Home » New family law for non-Muslim expats comes into force

New family law for non-Muslim expats comes into force

by Dubaiforum
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The UAE’s new law for non-Muslim expatriates, covering matters related to marriage, divorce, child custody and inheritance, comes into effect today.

The Federal Personal Status Law, which was announced in December 2022, is designed to bring the UAE in line with international practices and to make the country more appealing to live and work in.

It sets down procedures for documenting marriage contracts before courts and finalising divorces, and outlines the process for settling the financial claims after divorce.

Joint and equal custody of children will be automatically granted to parents after divorce.

The new law also regulates procedures for inheritance, wills and proof of paternity.

The provisions of the law apply to non-Muslim foreigners residing in the UAE unless someone wishes to apply the law of his/her home country.

“According to this law, women are granted equal rights in regards to providing witness testimony, inheritance, the right to file for divorce, and joint custody of the children until they are 18 years old. Subsequently, the children will have the right to choose between their parents,” said Dr. Hasan Elhais from Al Rowaad Advocates.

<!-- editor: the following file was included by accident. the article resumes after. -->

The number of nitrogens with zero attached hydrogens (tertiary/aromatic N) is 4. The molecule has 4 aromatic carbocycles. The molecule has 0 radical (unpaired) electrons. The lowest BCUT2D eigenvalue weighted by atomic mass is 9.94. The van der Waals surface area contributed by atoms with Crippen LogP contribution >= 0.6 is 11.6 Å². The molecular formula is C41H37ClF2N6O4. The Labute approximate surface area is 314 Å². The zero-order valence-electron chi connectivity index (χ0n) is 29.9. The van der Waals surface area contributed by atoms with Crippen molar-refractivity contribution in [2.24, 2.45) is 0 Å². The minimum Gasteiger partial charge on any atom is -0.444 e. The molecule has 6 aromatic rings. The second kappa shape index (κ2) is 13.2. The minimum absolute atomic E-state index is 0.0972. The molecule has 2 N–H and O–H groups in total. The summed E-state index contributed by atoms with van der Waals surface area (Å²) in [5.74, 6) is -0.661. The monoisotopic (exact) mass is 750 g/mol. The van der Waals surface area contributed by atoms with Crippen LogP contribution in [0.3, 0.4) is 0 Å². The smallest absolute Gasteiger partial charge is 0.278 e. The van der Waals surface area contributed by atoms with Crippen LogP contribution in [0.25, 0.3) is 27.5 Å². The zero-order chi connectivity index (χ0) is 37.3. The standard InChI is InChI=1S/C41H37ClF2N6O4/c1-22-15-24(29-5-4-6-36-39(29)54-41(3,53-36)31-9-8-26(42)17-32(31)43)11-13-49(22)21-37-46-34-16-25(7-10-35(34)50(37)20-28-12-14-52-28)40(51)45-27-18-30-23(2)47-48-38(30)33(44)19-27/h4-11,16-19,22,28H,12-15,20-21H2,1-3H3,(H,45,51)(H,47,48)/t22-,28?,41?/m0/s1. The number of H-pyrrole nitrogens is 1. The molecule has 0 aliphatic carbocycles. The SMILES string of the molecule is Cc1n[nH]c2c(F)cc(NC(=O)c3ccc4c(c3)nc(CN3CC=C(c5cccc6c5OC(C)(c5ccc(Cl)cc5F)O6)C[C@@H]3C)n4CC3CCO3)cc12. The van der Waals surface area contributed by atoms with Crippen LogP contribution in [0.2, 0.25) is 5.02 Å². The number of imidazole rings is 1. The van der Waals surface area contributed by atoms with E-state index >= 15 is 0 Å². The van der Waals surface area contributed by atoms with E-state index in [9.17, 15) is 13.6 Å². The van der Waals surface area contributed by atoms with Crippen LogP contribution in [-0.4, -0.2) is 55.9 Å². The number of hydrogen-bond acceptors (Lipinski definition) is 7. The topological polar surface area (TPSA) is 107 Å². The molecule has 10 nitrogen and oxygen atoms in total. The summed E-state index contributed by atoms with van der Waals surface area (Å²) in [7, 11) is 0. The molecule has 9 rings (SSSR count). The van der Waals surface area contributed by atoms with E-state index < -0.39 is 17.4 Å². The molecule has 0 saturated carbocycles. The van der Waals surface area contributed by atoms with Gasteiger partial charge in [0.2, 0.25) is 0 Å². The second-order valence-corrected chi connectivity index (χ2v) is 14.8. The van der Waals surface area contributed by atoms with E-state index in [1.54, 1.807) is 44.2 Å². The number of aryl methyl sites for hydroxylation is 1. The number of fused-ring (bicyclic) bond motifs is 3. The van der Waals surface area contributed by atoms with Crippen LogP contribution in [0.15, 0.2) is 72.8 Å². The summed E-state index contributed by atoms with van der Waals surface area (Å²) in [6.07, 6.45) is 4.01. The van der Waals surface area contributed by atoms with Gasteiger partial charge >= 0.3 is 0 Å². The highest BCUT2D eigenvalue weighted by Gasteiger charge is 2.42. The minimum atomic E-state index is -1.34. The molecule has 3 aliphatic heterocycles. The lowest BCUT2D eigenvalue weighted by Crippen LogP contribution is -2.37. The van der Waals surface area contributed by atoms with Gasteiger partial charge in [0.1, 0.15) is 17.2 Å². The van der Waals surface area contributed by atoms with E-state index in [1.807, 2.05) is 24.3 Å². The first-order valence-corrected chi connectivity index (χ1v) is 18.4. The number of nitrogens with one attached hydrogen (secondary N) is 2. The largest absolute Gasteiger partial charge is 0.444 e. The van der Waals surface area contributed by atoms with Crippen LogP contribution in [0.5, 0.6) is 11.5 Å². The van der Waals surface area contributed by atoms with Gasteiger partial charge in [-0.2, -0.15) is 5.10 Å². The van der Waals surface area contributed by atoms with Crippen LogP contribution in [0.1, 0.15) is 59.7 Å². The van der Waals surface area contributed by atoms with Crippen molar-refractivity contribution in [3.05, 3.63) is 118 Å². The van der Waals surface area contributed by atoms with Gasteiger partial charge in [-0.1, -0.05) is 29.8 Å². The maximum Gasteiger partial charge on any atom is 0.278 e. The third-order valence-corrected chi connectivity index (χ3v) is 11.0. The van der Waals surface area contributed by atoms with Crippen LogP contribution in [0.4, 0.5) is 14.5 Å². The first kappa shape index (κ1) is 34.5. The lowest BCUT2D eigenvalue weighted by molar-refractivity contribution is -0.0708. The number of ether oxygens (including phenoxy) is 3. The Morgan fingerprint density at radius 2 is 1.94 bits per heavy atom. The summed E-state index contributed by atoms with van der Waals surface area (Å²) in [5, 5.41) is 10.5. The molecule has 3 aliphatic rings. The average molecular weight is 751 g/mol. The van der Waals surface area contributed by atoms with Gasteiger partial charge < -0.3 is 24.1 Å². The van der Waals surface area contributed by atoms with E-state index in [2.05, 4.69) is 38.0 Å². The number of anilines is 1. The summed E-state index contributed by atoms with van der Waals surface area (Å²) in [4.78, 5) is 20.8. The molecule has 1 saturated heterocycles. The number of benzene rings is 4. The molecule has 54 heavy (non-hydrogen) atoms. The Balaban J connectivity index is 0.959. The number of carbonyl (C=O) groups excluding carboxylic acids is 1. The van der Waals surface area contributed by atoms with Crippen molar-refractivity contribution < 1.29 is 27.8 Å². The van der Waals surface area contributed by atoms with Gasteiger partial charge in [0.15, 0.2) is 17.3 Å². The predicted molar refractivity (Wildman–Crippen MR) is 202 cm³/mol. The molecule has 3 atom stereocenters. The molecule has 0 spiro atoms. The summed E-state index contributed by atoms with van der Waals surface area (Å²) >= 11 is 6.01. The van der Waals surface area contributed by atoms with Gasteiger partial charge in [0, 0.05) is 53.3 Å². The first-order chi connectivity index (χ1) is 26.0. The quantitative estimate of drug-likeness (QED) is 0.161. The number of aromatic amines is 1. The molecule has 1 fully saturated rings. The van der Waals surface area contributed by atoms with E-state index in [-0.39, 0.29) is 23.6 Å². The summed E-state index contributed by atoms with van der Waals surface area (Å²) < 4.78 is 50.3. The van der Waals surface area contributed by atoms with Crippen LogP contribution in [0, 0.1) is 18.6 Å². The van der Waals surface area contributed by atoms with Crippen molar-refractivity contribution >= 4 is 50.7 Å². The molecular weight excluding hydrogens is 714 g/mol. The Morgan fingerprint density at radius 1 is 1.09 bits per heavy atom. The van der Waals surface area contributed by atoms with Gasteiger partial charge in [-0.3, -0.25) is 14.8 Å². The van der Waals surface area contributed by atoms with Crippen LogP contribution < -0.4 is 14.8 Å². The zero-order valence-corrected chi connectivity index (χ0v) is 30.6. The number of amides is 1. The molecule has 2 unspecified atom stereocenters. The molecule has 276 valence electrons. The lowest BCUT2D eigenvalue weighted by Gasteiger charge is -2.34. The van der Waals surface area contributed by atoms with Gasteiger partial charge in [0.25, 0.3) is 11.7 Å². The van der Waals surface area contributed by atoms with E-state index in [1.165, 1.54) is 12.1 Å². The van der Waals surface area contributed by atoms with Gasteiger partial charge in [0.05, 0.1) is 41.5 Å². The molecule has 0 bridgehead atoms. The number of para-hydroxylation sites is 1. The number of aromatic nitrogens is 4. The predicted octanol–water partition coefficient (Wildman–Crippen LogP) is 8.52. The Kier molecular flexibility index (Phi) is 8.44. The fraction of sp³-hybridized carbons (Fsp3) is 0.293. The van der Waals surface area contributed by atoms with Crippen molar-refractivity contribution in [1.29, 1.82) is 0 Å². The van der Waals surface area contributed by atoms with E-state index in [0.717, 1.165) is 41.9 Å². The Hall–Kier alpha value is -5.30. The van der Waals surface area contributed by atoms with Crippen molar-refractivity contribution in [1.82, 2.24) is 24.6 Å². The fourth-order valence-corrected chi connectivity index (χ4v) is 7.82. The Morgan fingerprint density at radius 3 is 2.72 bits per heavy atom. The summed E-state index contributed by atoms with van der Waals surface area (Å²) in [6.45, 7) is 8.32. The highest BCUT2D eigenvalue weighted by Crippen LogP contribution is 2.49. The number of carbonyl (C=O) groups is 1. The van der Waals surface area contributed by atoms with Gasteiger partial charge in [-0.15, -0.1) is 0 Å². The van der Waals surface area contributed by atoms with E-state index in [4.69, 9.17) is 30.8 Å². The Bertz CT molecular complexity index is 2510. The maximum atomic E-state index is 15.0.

“This means that women’s testimony in court will be equal to that of a man.”

He explained that in regards to custody, it is granted equally to both parents unless one parent submits a request to the court seeking to exclude the other parent based on the best interest of the child. 

“In this case, both parents will be able to file requests to court which will then decide what is best for the child.”

He said civil marriage contracts are acknowledged by this law and must meet a set of conditions that include the need for spouses to be at least twenty-one years old, and to give approval by filling out a declaration form in front of the judge.

To file for divorce according to the new law, one spouse must inform the court of their desire to terminate their marriage, without having to justify, explain or blame the other spouse.

They can request a divorce without proving that any harm was done during their marriage. 

“Some of the changes that stand out in this law is its adoption of the Gregorian calendar instead of Hijri and dismissing the requirement to seek family guidance in cases of divorce,” explained Elhais. 

“One more important change is that alimony is now calculated and decided based on several factors that include years of marriage, the financial status of both spouses and the extent of how much the husband is responsible for the divorce,” he added.

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